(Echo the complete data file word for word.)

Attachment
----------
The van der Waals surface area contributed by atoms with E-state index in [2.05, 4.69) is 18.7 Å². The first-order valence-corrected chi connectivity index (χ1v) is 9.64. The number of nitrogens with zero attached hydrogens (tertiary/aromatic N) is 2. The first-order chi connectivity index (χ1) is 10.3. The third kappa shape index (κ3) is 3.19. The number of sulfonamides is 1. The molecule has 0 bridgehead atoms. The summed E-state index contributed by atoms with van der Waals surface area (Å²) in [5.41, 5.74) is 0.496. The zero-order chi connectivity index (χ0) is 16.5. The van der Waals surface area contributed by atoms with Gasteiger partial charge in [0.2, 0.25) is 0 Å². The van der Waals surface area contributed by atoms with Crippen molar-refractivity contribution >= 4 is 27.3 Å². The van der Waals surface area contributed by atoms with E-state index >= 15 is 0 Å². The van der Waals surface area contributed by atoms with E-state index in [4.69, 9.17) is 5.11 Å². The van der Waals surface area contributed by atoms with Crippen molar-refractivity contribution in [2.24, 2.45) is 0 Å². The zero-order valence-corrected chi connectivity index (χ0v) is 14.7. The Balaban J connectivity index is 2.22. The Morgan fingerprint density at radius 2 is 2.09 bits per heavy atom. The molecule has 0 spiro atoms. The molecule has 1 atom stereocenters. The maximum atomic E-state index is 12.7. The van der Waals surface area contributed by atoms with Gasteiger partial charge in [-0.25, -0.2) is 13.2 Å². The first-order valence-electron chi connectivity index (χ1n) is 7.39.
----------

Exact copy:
The van der Waals surface area contributed by atoms with E-state index in [2.05, 4.69) is 18.7 Å². The first-order valence-corrected chi connectivity index (χ1v) is 9.64. The number of nitrogens with zero attached hydrogens (tertiary/aromatic N) is 2. The first-order chi connectivity index (χ1) is 10.3. The third kappa shape index (κ3) is 3.19. The number of sulfonamides is 1. The molecule has 0 bridgehead atoms. The summed E-state index contributed by atoms with van der Waals surface area (Å²) in [5.41, 5.74) is 0.496. The zero-order chi connectivity index (χ0) is 16.5. The van der Waals surface area contributed by atoms with Gasteiger partial charge in [0.2, 0.25) is 0 Å². The van der Waals surface area contributed by atoms with Crippen molar-refractivity contribution >= 4 is 27.3 Å². The van der Waals surface area contributed by atoms with E-state index >= 15 is 0 Å². The van der Waals surface area contributed by atoms with E-state index in [4.69, 9.17) is 5.11 Å². The van der Waals surface area contributed by atoms with Crippen molar-refractivity contribution in [2.24, 2.45) is 0 Å². The zero-order valence-corrected chi connectivity index (χ0v) is 14.7. The Balaban J connectivity index is 2.22. The Morgan fingerprint density at radius 2 is 2.09 bits per heavy atom. The molecule has 0 spiro atoms. The molecule has 1 atom stereocenters. The maximum atomic E-state index is 12.7. The van der Waals surface area contributed by atoms with Gasteiger partial charge in [-0.25, -0.2) is 13.2 Å². The first-order valence-electron chi connectivity index (χ1n) is 7.39.